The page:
15 November 2015 thumb A Short Guide to the Differences in Grass Fed and Grain Fed Beef

If you’ve been to a farmers market, you have likely passed a number of stands marketing “grass-fed” beef. Or perhaps you’ve gotten lunch at a popular restaurant known for its dedication to local foods and the environment and noticed a note about the beef being grass-fed. Most of us are familiar with the concept of cows as grass eaters. The media is replete with images of these creatures standing in vibrant grassy fields, chewing in circular motions as they stare ahead. So why do these establishments feel the need to label their meats grass-fed?

The long answer is that the demand for beef would greatly exceed the supply if cows were left to their own devices and allowed to eat only grass. In order to bulk up cattle and send them to slaughter faster, many farms feed their cows a fattening diet of grains: usually corn, soybeans, and barley. Grass-fed cattle take up to twice as long to fatten, and normally do not reach the same bulk as their grain-fed counterparts. For this reason, grass-fed beef costs more.

To be more concise: many places go out of their way to use the label “grass-fed” because the majority of the beef we consume is not.

This label can be misleading, however. All cows are initially grass-fed. The difference between genuinely grass-fed cattle and grain-fed cattle is that the former continues this diet throughout its life, while the latter spends its last six-months eating grain. To prevent confusion, many companies have begun to use the label “grass-finished.”

Many concerns exist over the ethics of feeding cows grain. Their bodies are not built to digest it, which is why they are given a steady diet of antibiotics—because their systems would shut down otherwise. An increasing number of books, such as Michael Pollan’s The Omnivore’s Dilemma, and documentaries, such as Robert Kenner’s Food, Inc., have also begun to shed light on the unsanitary conditions in which grain-fed cattle often live.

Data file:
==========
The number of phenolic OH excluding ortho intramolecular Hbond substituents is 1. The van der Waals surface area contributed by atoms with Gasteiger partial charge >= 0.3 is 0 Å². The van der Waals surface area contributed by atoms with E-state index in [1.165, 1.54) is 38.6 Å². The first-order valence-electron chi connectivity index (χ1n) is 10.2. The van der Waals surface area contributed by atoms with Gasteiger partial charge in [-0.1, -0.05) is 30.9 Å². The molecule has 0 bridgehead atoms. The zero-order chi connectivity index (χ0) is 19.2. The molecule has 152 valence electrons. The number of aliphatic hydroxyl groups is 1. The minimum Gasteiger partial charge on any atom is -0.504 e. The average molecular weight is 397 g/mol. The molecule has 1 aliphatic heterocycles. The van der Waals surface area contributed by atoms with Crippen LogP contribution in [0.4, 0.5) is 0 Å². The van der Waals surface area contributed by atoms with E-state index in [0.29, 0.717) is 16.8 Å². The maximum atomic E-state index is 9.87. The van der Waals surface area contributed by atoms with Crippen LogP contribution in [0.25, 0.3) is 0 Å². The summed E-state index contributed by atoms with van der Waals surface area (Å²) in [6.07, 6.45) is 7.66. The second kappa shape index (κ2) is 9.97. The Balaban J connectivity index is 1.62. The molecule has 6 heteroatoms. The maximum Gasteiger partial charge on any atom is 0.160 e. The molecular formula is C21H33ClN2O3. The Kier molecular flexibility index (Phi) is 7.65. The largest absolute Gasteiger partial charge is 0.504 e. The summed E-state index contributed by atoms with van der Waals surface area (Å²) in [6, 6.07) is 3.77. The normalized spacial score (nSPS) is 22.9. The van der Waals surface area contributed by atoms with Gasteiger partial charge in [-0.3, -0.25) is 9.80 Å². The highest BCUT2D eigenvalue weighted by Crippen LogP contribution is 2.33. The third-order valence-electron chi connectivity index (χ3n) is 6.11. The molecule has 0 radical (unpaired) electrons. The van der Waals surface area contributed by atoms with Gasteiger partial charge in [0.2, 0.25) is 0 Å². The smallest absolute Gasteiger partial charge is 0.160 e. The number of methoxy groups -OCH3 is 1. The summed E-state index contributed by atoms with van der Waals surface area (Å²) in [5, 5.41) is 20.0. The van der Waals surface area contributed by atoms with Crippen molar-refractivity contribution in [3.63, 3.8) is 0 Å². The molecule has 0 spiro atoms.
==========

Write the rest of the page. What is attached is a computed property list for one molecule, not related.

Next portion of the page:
Yet it would be misleading to say that grass-finishing is a more eco-friendly way of raising cows. Recent studies show that grass-finished cattle actually produce up to 20% more methane gas than grain-fed. Methane from cattle is one of the world’s largest contributors to greenhouse gases.

But when you set ethics, the environment, and cost aside, perhaps the most salient difference between the two methods is their impact on human health. Because grass-finished beef will always be a leaner cut than grain-fed, this meat is less fatty while simultaneously containing between two to six times more omega-3s. These good fats are excellent for heart and brain health, and reduce your risk for heart attack, high blood pressure, depression, and Alzheimer’s among other diseases. Grass-finished beef also contains conjugate linoleic acid (CLA), which is a trans-fat that may lower the risk for cancer.

The verdict is still out on what benefits grain-fed beef may have compared to grass-finished beef. A study published in 2010 by Dr. Stephen Smith of Texas A&M University’s AgriLife Research Center indicated that grain-fed beef may protect against cardiovascular disease and type II diabetes. So far, no other research has appeared supporting these findings.

However, the increased risk of disease in grain-fed cattle, as well as the need to feed them antibiotics is believed to have a negative impact on consumers. With grain-fed cattle storing a large percentage of acid-resistant E. coli in their stomachs, the risk for human exposure to this deadly strain is greatly increased. It has also been noted that regular consumption of meats that have been fed a steady diet of antibiotics may lead to antibiotic resistance in humans, causing common treatments of ailments to fail.

Ultimately, both methods of finishing cattle have their advantages and disadvantages. When selecting which kind of beef to eat it will most likely come down to which concerns you more: cost or health?